Do you bite your nails? If you do, you’re not alone. Sixty percent of children, nearly half of teenagers, and a smaller but significant percentage of adults bite their nails. You may be surprised to learn that it’s recognized as a mental illness, a form of obsessive-compulsive disorder of a type known as pathological grooming. That puts it in the same category as compulsive hair-pulling, or trichotillomania.
There’s a reason it’s classified as a disorder rather than a harmless habit. Biting your nails is, in fact, not harmless. For one thing, your fingernails end up with unsightly ragged edges. But the problems go beyond the merely aesthetic. Putting your hands near your mouth puts you at severe risk of catching cold, flu, or similar diseases—you wash before eating, but not before biting your nails. By leaving the skin under the cuticle exposed and possibly broken, it opens you up to infections. It can damage the teeth, too, being associated with malocclusion. Here are some tips to help you stop:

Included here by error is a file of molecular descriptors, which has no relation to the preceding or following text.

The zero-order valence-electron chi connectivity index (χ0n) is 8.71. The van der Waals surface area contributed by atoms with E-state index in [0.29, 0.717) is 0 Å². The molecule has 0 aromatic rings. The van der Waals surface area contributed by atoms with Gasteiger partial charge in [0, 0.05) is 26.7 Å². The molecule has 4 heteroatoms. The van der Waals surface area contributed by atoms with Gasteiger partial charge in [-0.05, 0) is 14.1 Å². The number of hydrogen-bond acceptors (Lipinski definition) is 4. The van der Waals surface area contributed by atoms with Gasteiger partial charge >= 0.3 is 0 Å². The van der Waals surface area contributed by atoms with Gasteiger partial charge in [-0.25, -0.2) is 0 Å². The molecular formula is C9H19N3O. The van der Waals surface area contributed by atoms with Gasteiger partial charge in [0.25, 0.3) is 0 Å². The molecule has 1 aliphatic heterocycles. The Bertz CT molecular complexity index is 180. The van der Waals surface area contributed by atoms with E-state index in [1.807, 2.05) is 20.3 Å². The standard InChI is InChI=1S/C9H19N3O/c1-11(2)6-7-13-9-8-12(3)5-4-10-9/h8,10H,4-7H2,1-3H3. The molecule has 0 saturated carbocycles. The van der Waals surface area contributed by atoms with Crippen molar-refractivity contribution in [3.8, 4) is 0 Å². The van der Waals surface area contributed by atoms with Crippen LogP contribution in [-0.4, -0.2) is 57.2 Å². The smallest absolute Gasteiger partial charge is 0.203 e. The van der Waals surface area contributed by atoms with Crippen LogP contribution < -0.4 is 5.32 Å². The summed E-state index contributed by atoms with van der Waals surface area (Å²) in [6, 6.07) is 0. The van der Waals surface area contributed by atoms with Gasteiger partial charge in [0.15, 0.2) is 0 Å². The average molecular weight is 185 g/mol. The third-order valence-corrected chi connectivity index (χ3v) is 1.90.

- Make a practice of deliberately noticing when you’re biting your nails, and remind yourself to stop.
- Set a specific date for when you’re going to quit nail-biting.
- Find alternative stress relief methods. Nail-biting is often a stress reaction. Similarly, find a substitute activity to occupy your hands, such as squeezing a stress ball.
- Keep your nails short. If you have no nails to bite, it might help break you of the habit.
- Cover your nails with something like an adhesive strip, to make them unavailable when the urge strikes.
The most common clinical remedy for nail-biting is a clear but bitter-tasting coating. The bitterest taste known to chemistry is a substance called denatonium benzoate, which can be applied to the nails to dissuade people from biting. In extreme cases, a therapist can use a technique called habit reversal therapy to retrain someone out of biting their nails.